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View Full Version : The defiling of Okinawa. This must end.



M.Logan
29th June 2001, 12:31
Hi all,
This is my first post on this board, so hello to all the other members who frequent it, and also to Doug Daulton who manages it.

Having got up this morning I read the news to discover, much to my extreme dissapointment (in fact, I think that is too trivial a word, anger is more like it) that yet another 'incident' has occured between U.S force members stationed on Okinawa and female OKinawan citizen.

****************
TOKYO (Reuters) - A young Japanese woman was raped early on Friday on the southern island of Okinawa, reluctant host to the bulk of U.S. forces in Japan, and police said they were questioning several U.S. servicemen.

``We believe the act was carried out by one man, believed to be a foreigner,'' an official of the Okinawa prefectural police, who declined to be identified, told Reuters.

``But there may be others who cooperated

(as quoted from Yahoo news)

******************


I am again shocked and sickened by this. When are people going to take a stand against the U.S and their military presence on Okinawa.
In fact, does anyone really care?

While I realise that citizens on Okinawa are unhappy with the situation,and that not all U.S service-people are criminals this does not help matters.

The U.S.A has been getting away with crimes like this for too long and it is about time that they moved out.

I care little for their status as a world power. I do care when innocents are violated by sick individuals who clearly should not be present in the military.


Does anyone have any opinions on this issue?
Can anything be done to move towards removing US military presence from Okinawa?
Are there any other suporters of their removal anywhere else?



Any replies would be appreciated, as this is an issue I feel strongly about.


Sincerely,
Matt Logan.

Rob
29th June 2001, 13:40
Matt

Whilst I share your shock and disgust at this attack (as, I would assume, does every other member of this forum). I would like to make a few points.

Firstly, at the moment there is no PROOF, that this vile act was perpertrated by an American serviceman. In fact the only thing that we do know with some degree of certainty is that the victim has accused one or more foreigners of being involved. Until someone has been convicted of a crime then IMHO you simply cannot start laying blame.

Secondly even IF, an American service man or men is convicted then that does not make it a crime perpertrated by America. It is still the actions of warped and sick individual.

By your logic then the UK has also been guilty of a number of crimes in recent years where UK serviceman have been convicted of rape and assault whilst stationed abroad, are you also suggesting we should withdraw all of our serviceman from abroad ?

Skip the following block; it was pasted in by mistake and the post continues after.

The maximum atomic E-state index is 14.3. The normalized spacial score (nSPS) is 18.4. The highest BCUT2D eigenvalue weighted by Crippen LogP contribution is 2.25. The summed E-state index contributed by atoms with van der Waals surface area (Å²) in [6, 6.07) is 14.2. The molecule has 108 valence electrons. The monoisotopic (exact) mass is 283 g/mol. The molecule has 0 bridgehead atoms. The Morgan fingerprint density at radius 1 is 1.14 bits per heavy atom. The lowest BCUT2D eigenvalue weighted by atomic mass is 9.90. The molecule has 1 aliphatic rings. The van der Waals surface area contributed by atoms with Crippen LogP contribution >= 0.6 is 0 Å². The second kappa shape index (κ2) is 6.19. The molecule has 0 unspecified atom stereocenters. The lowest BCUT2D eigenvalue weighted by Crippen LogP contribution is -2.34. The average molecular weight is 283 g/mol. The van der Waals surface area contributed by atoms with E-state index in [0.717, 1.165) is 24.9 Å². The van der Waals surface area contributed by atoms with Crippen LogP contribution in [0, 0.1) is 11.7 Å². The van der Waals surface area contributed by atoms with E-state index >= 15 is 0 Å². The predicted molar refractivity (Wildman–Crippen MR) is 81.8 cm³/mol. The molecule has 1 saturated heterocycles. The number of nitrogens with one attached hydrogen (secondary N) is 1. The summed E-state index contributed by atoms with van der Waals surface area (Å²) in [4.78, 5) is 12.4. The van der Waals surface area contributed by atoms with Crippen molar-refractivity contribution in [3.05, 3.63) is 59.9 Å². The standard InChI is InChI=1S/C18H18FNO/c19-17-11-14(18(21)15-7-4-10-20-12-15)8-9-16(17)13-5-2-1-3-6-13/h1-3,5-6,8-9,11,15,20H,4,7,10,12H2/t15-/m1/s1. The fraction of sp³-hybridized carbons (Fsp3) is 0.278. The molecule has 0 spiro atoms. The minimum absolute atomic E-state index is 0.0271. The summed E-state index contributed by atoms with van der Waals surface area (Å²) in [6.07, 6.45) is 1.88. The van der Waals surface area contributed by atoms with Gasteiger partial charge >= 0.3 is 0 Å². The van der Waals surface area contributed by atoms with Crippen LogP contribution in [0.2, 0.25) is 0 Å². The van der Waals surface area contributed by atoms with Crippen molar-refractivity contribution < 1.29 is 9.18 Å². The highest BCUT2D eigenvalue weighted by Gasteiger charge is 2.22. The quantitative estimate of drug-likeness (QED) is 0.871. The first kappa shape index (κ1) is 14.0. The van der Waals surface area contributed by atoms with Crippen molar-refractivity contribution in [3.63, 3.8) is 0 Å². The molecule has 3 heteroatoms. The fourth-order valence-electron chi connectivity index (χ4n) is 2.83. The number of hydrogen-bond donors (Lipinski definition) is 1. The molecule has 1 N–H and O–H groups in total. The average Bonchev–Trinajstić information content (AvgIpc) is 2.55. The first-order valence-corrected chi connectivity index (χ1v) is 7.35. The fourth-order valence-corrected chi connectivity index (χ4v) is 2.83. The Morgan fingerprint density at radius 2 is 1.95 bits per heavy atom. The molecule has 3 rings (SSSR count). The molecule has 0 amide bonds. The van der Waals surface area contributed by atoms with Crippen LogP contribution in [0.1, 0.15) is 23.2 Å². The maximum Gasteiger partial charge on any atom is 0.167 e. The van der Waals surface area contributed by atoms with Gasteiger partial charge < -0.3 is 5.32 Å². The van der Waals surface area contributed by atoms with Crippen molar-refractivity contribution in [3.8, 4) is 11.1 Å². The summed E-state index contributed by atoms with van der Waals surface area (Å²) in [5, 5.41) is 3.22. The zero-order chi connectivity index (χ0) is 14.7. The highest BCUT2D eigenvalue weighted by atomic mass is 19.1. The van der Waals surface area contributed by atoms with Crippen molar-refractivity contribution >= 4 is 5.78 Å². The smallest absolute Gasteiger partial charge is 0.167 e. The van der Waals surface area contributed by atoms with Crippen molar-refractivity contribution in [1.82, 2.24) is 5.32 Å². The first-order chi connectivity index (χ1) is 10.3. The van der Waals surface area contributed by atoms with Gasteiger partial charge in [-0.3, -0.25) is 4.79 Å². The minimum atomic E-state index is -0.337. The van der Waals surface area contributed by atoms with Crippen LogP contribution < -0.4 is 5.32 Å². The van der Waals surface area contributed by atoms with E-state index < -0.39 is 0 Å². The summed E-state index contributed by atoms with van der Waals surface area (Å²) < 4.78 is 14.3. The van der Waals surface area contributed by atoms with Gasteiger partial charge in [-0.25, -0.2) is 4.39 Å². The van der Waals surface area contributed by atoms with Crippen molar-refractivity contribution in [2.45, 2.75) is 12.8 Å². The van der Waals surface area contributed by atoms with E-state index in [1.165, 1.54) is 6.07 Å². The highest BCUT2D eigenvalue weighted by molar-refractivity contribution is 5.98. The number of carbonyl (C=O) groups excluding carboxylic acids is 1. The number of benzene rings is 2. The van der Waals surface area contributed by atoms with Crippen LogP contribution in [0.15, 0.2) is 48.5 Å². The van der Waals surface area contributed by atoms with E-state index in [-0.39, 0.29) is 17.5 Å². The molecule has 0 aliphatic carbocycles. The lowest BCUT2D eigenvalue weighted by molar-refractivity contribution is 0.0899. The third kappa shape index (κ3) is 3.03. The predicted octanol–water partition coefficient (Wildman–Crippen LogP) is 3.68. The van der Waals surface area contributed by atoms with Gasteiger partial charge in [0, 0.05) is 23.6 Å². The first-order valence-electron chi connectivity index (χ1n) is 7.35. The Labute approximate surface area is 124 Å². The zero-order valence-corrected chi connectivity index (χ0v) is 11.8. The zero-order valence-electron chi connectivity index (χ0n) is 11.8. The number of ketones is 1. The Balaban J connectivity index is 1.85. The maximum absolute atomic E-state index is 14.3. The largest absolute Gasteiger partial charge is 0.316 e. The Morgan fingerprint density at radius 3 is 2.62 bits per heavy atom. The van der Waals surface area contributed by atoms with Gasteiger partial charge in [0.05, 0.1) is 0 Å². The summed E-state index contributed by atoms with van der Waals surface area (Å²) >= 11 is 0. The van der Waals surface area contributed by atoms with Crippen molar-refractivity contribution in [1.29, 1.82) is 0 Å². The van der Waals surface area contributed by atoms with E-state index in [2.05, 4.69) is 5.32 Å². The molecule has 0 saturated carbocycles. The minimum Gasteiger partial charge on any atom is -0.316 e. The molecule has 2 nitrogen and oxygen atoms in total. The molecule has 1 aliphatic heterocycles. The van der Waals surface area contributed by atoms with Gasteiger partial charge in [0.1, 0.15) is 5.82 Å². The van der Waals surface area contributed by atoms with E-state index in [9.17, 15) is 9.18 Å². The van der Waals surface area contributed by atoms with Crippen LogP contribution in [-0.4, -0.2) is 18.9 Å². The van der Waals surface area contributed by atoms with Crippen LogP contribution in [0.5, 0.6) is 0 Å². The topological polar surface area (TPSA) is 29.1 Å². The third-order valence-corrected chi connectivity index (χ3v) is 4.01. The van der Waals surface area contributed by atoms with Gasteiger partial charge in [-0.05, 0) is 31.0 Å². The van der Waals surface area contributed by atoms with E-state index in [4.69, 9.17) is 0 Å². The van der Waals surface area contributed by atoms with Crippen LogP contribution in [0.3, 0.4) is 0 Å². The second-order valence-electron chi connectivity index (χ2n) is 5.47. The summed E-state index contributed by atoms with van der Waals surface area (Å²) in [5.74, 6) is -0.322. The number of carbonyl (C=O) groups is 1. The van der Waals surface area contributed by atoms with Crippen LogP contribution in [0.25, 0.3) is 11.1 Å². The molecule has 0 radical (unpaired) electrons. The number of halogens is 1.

Countries do not commit these sorts of crimes, individuals do.

M.Logan
29th June 2001, 15:29
Rob,
Thanks for your reply. I appreciate the points which you made in your post.
Perhaps I approached this topic a little too heavy-handed, so to speak.


Firstly you say that there is no proof that this act was commited by an Amerian serviceman. Fair enough. You are right there. But, what are the odds that it wasn't? Not too high I think.
After all, such individuals have proven themselves capable of such acts before. It seems that while the US are present on the island(s) then the unfortunate people are at the mercy of an organisation which has little respect for their wellbeing or safety.
If the US really cared about this matter then they would work towards solving it.
As it stands, all they want troops in Okinawa for, in my opinion, is to retain a power base in Japan and the South China Sea in general.

They care little for the people or the culture of Okinawa.
While there are probably individuals who do, this doesn't make up for the fact that crimes like this can be perpetrated and then avoided for 'conveniance' of US-Japan relations.


Yes, there are UK servicemen who probably do the same thing and they are no less guilty either.
It's just that I decided to highlight the plight of Okinawa, as I saw it in the news this morning.
Perhaps I do feel too strongly about it.
But, on the other hand, the UK doesn't feel the need to station troops in Okinawa. Of course, the UK doesn't have any bad memories of WW2 to compensate for, unlike the US who seem eager to fan the flames of old rivalries.